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German Research Minister Schavan: 'Rapid knowledge transfer can safe lives'

This release is available in German.

No progress without research this is particularly true for cancer medicine. The chances of cure for those affected can only be further increased if research results are swiftly transferred from the laboratory into clinical practice. Framework conditions for this research transfer, also called translational research, will now be optimized in Germany. Last Tuesday, German Research Minister Annette Schavan, Friedrich Carl Janssen, Chairman of German Cancer Aid (Deutsche Krebshilfe), and Professor Dr. Otmar D. Wiestler, Scientific Director of the German Cancer Research Center (Deutsches Krebsforschungszentrum, DKFZ) presented the "National Consortium for Translational Cancer Research" in Berlin.

"Each year, more than 436,000 people in Germany are newly diagnosed with cancer, 210,000 patients die of cancer every year. Therefore, it is important to translate the latest findings of cancer research even more rapidly into patient care. To this end, we have founded the National Consortium for Translational Cancer Research," Schavan said. "We intend to further strengthen Germany's leading role in cancer research."

The consortium is established on the initiative of the Federal Ministry of Education and Research (Bundesministerium fr Bildung und Forschung, BMBF), German Cancer Aid (Deutsche Krebshilfe) and the German Cancer Research Center (Deutsches Krebsforschungszentrum, DKFZ). The financial resources needed for the whole consortium over a period of ten years amount to 400 million euros.

"It has always been an endeavor of German Cancer Aid as a private organization to implement large projects jointly with public entities in order to create synergies. Apart from the fact that it makes sense for important private initiatives to collaborate with political institutions, ambitious projects can only be shouldered together. The joint project presented today is an excellent, future-oriented example of such a partnership," Janssen emphasized.

Key tasks of the national consortium include the creation and use of effective translational research units at partnering sites within a network throughout Germany. The DKFZ in Heidelberg as the core research center will collaborate with selected partners at university hospitals at up to six sites. "In this collaboration, DKFZ will be supported by excellent partners that will provide access to patients, samples and an effective clinical environment. In return, the sites will be given access to DKFZ's research programs," said Schavan. The sites will be selected by a committee of international experts by early 2010.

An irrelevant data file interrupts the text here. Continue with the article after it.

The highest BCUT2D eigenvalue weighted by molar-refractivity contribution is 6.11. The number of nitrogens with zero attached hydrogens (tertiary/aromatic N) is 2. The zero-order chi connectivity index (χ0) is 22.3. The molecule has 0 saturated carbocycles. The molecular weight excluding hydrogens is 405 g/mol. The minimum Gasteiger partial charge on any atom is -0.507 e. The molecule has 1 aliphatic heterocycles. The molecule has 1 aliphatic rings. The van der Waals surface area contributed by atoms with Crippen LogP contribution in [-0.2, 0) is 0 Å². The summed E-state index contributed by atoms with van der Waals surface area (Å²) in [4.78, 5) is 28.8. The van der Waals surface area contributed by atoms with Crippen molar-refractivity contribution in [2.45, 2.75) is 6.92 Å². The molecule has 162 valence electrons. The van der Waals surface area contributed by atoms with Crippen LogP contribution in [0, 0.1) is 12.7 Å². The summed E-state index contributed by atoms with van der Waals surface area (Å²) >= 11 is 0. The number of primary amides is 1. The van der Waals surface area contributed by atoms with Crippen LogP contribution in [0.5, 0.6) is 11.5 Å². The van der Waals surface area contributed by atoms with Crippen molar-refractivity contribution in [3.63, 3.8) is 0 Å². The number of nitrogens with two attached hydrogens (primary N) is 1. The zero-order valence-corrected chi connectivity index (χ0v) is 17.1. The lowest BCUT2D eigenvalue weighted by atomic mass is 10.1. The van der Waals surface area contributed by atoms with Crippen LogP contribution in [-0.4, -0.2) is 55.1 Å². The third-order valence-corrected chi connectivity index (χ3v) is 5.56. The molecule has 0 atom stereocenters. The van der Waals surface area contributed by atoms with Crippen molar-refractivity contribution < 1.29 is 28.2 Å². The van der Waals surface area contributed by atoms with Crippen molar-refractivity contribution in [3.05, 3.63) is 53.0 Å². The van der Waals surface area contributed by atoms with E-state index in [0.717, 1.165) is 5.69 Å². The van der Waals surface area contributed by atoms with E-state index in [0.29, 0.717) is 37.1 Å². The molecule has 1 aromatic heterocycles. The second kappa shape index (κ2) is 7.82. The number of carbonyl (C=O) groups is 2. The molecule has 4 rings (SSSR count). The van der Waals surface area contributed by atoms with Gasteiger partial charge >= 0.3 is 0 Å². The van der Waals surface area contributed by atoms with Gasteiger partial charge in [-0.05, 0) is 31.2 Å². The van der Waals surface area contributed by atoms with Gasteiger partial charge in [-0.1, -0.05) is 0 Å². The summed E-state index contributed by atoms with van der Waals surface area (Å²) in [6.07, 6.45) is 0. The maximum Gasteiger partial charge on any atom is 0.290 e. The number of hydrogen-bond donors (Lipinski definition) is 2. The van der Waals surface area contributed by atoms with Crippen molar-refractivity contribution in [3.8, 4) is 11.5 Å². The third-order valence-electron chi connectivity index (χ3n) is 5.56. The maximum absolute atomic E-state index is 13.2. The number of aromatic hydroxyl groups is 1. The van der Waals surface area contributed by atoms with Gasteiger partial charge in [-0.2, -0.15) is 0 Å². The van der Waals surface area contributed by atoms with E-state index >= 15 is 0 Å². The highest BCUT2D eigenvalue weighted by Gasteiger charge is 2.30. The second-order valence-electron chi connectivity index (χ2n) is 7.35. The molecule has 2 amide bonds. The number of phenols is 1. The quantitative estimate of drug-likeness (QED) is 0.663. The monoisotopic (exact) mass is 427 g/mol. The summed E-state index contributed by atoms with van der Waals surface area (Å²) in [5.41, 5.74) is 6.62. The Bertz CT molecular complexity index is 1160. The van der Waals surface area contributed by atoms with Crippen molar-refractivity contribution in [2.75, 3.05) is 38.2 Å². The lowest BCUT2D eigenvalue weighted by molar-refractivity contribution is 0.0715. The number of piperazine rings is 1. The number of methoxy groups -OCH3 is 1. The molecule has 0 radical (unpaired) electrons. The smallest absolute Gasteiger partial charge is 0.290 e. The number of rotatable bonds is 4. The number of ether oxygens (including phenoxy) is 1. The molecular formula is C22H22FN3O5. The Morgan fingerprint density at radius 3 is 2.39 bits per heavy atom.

"Cancer research in Germany has gained an enormous amount of new findings in recent years. We understand more and more of the fundamental causes and development processes of cancer what matters now is that we transport this knowledge as swiftly and directly as possible into the clinical care of cancer patients," Professor Otmar D. Wiestler explained. "At the German Cancer Research Center, we have been able to gather a unique body of expertise for tight networking among basic research and clinical practice thanks to the foundation of the National Center for Tumor Diseases. Thus, we have created the best prerequisites for coordinating and advancing translational, i.e. application-oriented, cancer research in Germany under the leadership of our Center."

At the same time, research minister Schavan announced that the Federal Ministry of Education and Research and German Cancer Aid will jointly support the participation of a German research consortium in the International Cancer Genome Consortium (ICGC). Both partners will jointly provide funds of approximately 15 million euros over a period of five years. This is intended as a contribution to the fight against tumor diseases with particularly high mortality. The ICGC aims to analyze the genetic changes in tumors of all human organ systems in order to facilitate and customize new and better applications in the areas of diagnosis, treatment and prevention of the respective cancer types. The results will rapidly be made available to the research community as a basis for further research work. The project is planned to be launched in fall 2009. The ICGC is a large-scale biomedical project in which leading cancer researchers have joined forces.


Contact: Dr. Stefanie Seltmann
Helmholtz Association of German Research Centres

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